On 10 March 2006, high-ranking officials met in Brussels to discuss boosting EU-Russian co-operation in key space areas. The Head of the Federal Space Agency of the Russian Federation (Roscosmos) Anatoliy Perminov, and European Commission Vice-President Günter Verheugen signed a joint document aimed at enhancing the bilateral relationship. An implementing agreement was also signed by Jean-Jacques Dordain, Director-General of the European Space Agency (ESA).

Areas of specific interest are space applications (satellite navigation, earth observation and satellite communications), access to space (launchers and future space transportation systems), space exploration and the use of the International Space Station (ISS) and space technologies development.

“This is a major step forward,” said Verheugen. “Today we have signed a political declaration and terms of reference that will allow us to continue to work together in the most constructive way. For the EU, this is a strategic partnership and we are convinced that both the EU and Russia will benefit.”

Anatoliy Perminov said, “We are very happy to note progress on your emerging European Space Policy. We have just adopted a new Russian Space Programme and this sets the stage for much future progress in space. Today we have discussed areas of mutual interest and experience and we have committed ourselves to enhancing our co-operative efforts in all of these areas.”

“Our agency has been working with the Russians for many years,” said ESA’s Jean-Jacques Dordain. “But this EU-Russia dialogue provides a new dimension. Here we have found common ground to develop and consolidate our mutual interests. The ties between ESA and the Commission are already real and strong. With this implementation agreement, the ties between Europe and Russia are growing stronger.” Real partnership for real benefits The meeting took place within the larger context of increasing economic co-operation between the two sides.

The EU/Russia Partnership and Co-operation Agreement, signed at the Moscow summit in May 2005, establishes ‘common spaces’ for co-operation, including:

  • Economic;
  • Freedom, security and justice;
  • External security;
  • Research, education and culture.

Furthermore, within the Common Economic Space (CES), co-operation in space has been identified as a priority sector.

Under the new accord, joint space initiatives will comprise projects of mutual interest, to be implemented through established instruments, including ESA programmes, the space programme of the Russian Federation and the space work programme of the Seventh EU Framework Programme for Research and Development.

Space remains key element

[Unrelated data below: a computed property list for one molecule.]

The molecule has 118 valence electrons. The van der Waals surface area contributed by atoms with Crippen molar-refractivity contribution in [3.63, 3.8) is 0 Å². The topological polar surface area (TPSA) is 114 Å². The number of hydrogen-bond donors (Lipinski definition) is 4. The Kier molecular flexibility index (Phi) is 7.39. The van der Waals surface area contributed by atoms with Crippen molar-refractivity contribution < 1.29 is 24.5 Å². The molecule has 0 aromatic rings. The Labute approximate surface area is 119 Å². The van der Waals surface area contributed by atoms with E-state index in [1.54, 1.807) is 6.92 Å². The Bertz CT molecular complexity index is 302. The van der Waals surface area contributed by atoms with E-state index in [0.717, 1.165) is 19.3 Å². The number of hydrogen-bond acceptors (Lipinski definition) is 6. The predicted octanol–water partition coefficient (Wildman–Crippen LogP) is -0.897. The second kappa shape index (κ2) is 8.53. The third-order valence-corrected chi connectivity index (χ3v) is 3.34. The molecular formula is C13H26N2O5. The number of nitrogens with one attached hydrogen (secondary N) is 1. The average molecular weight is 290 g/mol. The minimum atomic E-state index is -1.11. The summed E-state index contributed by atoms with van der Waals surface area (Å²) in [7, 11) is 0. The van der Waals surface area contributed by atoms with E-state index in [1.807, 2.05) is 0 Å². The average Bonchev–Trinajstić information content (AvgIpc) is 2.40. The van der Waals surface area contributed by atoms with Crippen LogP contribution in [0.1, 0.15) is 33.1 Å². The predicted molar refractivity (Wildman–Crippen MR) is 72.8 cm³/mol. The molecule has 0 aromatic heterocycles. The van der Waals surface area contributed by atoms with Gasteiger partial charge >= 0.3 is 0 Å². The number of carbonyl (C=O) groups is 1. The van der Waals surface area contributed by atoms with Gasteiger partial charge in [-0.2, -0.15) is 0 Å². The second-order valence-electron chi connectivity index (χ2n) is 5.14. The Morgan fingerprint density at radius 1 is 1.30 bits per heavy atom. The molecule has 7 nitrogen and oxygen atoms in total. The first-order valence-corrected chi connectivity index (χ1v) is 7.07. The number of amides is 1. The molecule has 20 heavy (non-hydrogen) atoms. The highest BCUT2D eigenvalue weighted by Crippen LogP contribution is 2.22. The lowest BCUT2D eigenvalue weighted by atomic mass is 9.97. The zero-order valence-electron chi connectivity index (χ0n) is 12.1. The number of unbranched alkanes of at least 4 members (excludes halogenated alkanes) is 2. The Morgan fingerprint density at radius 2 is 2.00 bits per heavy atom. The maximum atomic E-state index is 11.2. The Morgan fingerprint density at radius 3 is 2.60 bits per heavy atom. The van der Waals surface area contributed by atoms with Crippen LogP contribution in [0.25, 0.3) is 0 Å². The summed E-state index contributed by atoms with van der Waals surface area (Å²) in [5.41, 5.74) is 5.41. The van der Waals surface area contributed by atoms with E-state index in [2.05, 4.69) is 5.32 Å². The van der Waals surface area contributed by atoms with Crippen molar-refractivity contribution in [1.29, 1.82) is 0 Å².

Earlier in the day, Russian and Commission officials met in closed session to exchange views on specific areas of potential collaboration.

Speaking to the Russian delegation, Heinz Zourek, Director-General of the Commission’s Enterprise and Industry Directorate-General, said, “Space Policy is becoming much more a central issue for all EU Member States, going far beyond the intrinsic scientific interest. Space is now seen as an important means for enhancing our economic competitiveness. It is more and more instrumental in terms of our security policies, and, on top of that, we see that space-based instruments can help us to respond to major environmental concerns.

“But we cannot do it alone. Russia has been a key partner for the EU in space. We are well aware of your longstanding experience and success in this field and of your ambitious programme for the future. A common agreement to substantiate and speed up our common work will be good for all of our citizens.”

Perminov responded, “I can say that the Russian Federation is ready to move forward, opening the way for real and substantial co-operation this year.” He then outlined specific projects where Europe and Russia share common interests, including security and Earth Observation, the new Phobos probe to Mars, and satellite radionavigation.

He placed particular emphasis on future space transport vehicles, including the reusable Clipper. “We believe that access to space is one of the most promising areas for collaboration,” he said. “We are working with ESA on the Clipper project on a regular basis. We know that the US is working on similar spacecraft and we believe history has shown it is necessary to have two systems available for space exploration.”

Zourek also highlighted the timeliness of the new accord, citing ongoing EU budget negotiations, which will have a strong impact on European space activities in the coming years. “This is an important period for the EU space programme,” he said, “and we expect an increase in our budget to match our interests and our ambitions.”